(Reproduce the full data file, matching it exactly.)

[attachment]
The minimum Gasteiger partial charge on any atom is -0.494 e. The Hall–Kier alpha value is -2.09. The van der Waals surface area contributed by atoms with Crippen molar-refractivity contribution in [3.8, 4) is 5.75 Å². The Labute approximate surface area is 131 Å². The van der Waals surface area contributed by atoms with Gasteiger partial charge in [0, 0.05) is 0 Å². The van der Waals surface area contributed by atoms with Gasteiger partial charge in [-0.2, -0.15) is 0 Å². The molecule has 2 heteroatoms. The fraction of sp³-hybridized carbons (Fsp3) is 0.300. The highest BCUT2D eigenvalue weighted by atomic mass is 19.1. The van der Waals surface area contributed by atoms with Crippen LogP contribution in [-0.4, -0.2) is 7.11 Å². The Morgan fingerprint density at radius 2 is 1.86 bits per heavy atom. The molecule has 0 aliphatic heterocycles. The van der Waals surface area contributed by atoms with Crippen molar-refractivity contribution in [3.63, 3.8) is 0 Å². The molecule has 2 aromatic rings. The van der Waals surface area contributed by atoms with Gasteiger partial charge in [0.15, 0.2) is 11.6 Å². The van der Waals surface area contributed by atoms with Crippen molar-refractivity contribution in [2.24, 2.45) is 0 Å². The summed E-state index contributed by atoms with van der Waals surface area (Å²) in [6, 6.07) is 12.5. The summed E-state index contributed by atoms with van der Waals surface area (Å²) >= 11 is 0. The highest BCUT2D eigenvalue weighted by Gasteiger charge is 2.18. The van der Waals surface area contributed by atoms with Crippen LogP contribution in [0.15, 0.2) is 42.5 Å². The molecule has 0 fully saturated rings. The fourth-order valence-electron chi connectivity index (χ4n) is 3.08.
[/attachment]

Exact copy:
The minimum Gasteiger partial charge on any atom is -0.494 e. The Hall–Kier alpha value is -2.09. The van der Waals surface area contributed by atoms with Crippen molar-refractivity contribution in [3.8, 4) is 5.75 Å². The Labute approximate surface area is 131 Å². The van der Waals surface area contributed by atoms with Gasteiger partial charge in [0, 0.05) is 0 Å². The van der Waals surface area contributed by atoms with Gasteiger partial charge in [-0.2, -0.15) is 0 Å². The molecule has 2 heteroatoms. The fraction of sp³-hybridized carbons (Fsp3) is 0.300. The highest BCUT2D eigenvalue weighted by atomic mass is 19.1. The van der Waals surface area contributed by atoms with Crippen LogP contribution in [-0.4, -0.2) is 7.11 Å². The Morgan fingerprint density at radius 2 is 1.86 bits per heavy atom. The molecule has 0 aliphatic heterocycles. The van der Waals surface area contributed by atoms with Crippen molar-refractivity contribution in [3.63, 3.8) is 0 Å². The molecule has 2 aromatic rings. The van der Waals surface area contributed by atoms with Gasteiger partial charge in [0.15, 0.2) is 11.6 Å². The van der Waals surface area contributed by atoms with Crippen molar-refractivity contribution in [2.24, 2.45) is 0 Å². The summed E-state index contributed by atoms with van der Waals surface area (Å²) in [6, 6.07) is 12.5. The summed E-state index contributed by atoms with van der Waals surface area (Å²) >= 11 is 0. The highest BCUT2D eigenvalue weighted by Gasteiger charge is 2.18. The van der Waals surface area contributed by atoms with Crippen LogP contribution in [0.15, 0.2) is 42.5 Å². The molecule has 0 fully saturated rings. The fourth-order valence-electron chi connectivity index (χ4n) is 3.08.